Clues: A Journal of Detection, Vol. 32, No. 1 (Spring 2014)

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About the Book

This is a single back issue only. To order a current subscription, or for more information, please visit the journal’s web page at Back issues from earlier volumes of Clues are available for order subject to availability.  Also, single issues of the current volume may be ordered one at a time. Individuals may order back issues directly from our online catalog, and the charge for individuals is $30 (excluding postage). Issues from Volume 33 to the present are also available in ebook format on Kindle, Nook and Google Play.

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About the Author(s)

Executive editor Janice M. Allan is a senior lecturer in English studies in the School of English, Sociology, Politics & Contemporary History at the University of Salford in England.
Series Editor Elizabeth Foxwell, an Agatha Award winner, is managing editor of Clues: A Journal of Detection.
Margaret Kinsman, consulting editor of Clues and 2016 Raven Award recipient, is a visiting research fellow in popular culture at London South Bank University, United Kingdom. She has published numerous articles related to crime fiction and has presented papers and chaired panels at international conferences.

Bibliographic Details

Executive Editor Janice M. Allan
Managing Editor Elizabeth Foxwell
Consulting Editor Margaret Kinsman
Format: softcover (7 x 10), back issue
Pages: 116
Bibliographic Info:
Copyright Date: 2014
ISSN 0742-4248
Imprint: McFarland

Table of Contents

Theme Issue: Tana French and Irish Crime Fiction
Guest Editor: Rachel Schaffer

A Debt Acknowledged: Clues Founding Editor Alice Maxine “Pat” Browne
Nancy Ellen Talburt 5
The author pays tribute to Clues founding editor Alice Maxine “Pat” Browne, who died in December 2013.

Introduction: Tana French and Irish Crime Fiction
Rachel Schaffer 9
The guest editor of this Clues theme issue on Tana French and Irish crime fiction discusses the growing popularity of Irish crime fiction, with Tana French as a prime example, and overviews the articles included in the issue.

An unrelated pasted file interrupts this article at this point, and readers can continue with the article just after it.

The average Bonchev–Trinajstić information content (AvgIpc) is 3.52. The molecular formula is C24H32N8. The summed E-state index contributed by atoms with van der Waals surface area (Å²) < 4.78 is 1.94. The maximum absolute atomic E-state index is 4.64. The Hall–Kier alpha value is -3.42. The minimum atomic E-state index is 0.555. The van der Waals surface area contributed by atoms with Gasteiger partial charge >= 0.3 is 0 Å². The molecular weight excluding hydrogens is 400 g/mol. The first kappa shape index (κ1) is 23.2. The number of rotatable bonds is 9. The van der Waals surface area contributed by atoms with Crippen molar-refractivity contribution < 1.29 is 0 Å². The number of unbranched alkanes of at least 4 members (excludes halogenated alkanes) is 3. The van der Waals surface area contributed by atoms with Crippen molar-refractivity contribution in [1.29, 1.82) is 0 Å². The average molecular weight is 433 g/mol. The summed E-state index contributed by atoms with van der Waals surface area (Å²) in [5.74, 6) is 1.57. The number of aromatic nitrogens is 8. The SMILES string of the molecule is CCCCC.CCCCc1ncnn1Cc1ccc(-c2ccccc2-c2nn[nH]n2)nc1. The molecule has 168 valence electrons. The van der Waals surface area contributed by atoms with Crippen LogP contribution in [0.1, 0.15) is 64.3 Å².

Blurring the Genre Borderlines: Tana French’s Haunted Detectives
John Teel 13
In each of her mysteries, Tana French presents a different ­detective-narrator, and all of them are “haunted” by traumatic events from their childhoods or teen years. Through this use of “haunting,” French blurs genre “borderlines” by mixing the elements of the police procedural with, essentially, an aura of the gothic.

Unhappily Ever After: ­Fairy-Tale Motifs in Tana French’s In the Woods
Sarah D. Fogle 22
In her first novel, In the Woods, Tana French makes sustained use of various ­fairy-tale motifs and conventions to illuminate her characters and their relationships as the murder investigation unfolds.

Tana French: Archaeologist of Crime
Rachel Schaffer 31
The parallels between archaeology and detection provide a framework for the way the protagonists in Tana French’s novels work. Both disciplines follow the same general stages of surveying the scene, excavating information, and analyzing and interpreting results to shed light on the effects of past events on the lives of contemporary people.

Vision and Blind Spots: Characterization in Tana French’s Broken Harbor
Christine Jackson 40
Obsessive watching is at the center of Tana French’s Broken Harbor. A stalker’s voyeurism shapes the case while police surveillance both conceals and unmasks detective protagonist Michael “Scorcher” Kennedy. French projects an actor’s stage background onto the novelist’s page to manipulate narrative distance and reconfigure detective novel conventions.

Liminality in the Novels of Tana French
Mimosa Summers Stephenson 51
In Tana French’s mysteries, the murder victims die at crucial turning points in their lives, and the detectives find themselves on the edge, neither in nor out, of the cases they investigate. The protagonists become involved personally and pass through liminal zones that leave them altered when the novels end.